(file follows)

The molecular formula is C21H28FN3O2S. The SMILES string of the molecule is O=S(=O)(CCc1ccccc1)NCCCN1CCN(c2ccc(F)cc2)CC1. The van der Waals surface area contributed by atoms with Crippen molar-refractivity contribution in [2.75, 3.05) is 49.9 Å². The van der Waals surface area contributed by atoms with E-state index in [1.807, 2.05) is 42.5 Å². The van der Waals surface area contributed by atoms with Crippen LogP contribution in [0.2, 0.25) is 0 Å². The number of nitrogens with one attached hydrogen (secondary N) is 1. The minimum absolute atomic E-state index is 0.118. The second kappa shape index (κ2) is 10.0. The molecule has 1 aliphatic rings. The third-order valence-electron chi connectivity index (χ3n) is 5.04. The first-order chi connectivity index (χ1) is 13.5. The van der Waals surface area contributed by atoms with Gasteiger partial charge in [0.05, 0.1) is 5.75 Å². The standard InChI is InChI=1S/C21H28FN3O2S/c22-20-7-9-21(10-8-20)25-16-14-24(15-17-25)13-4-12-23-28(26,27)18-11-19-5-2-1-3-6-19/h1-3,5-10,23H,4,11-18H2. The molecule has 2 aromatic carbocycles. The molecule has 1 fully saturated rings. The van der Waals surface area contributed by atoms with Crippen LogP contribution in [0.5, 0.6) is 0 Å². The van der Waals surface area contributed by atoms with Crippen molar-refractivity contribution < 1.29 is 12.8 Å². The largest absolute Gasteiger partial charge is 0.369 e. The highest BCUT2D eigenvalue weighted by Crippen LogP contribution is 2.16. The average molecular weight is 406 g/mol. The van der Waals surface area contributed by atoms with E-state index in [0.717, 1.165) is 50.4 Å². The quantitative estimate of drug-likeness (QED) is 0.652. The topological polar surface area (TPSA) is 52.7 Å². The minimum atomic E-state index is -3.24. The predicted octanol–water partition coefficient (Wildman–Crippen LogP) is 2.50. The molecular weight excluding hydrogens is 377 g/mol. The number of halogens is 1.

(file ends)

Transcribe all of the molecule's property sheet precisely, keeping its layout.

The molecular formula is C21H28FN3O2S. The SMILES string of the molecule is O=S(=O)(CCc1ccccc1)NCCCN1CCN(c2ccc(F)cc2)CC1. The van der Waals surface area contributed by atoms with Crippen molar-refractivity contribution in [2.75, 3.05) is 49.9 Å². The van der Waals surface area contributed by atoms with E-state index in [1.807, 2.05) is 42.5 Å². The van der Waals surface area contributed by atoms with Crippen LogP contribution in [0.2, 0.25) is 0 Å². The number of nitrogens with one attached hydrogen (secondary N) is 1. The minimum absolute atomic E-state index is 0.118. The second kappa shape index (κ2) is 10.0. The molecule has 1 aliphatic rings. The third-order valence-electron chi connectivity index (χ3n) is 5.04. The first-order chi connectivity index (χ1) is 13.5. The van der Waals surface area contributed by atoms with Gasteiger partial charge in [0.05, 0.1) is 5.75 Å². The standard InChI is InChI=1S/C21H28FN3O2S/c22-20-7-9-21(10-8-20)25-16-14-24(15-17-25)13-4-12-23-28(26,27)18-11-19-5-2-1-3-6-19/h1-3,5-10,23H,4,11-18H2. The molecule has 2 aromatic carbocycles. The molecule has 1 fully saturated rings. The van der Waals surface area contributed by atoms with Crippen LogP contribution in [0.5, 0.6) is 0 Å². The van der Waals surface area contributed by atoms with Crippen molar-refractivity contribution < 1.29 is 12.8 Å². The largest absolute Gasteiger partial charge is 0.369 e. The highest BCUT2D eigenvalue weighted by Crippen LogP contribution is 2.16. The average molecular weight is 406 g/mol. The van der Waals surface area contributed by atoms with E-state index in [0.717, 1.165) is 50.4 Å². The quantitative estimate of drug-likeness (QED) is 0.652. The topological polar surface area (TPSA) is 52.7 Å². The minimum atomic E-state index is -3.24. The predicted octanol–water partition coefficient (Wildman–Crippen LogP) is 2.50. The molecular weight excluding hydrogens is 377 g/mol. The number of halogens is 1.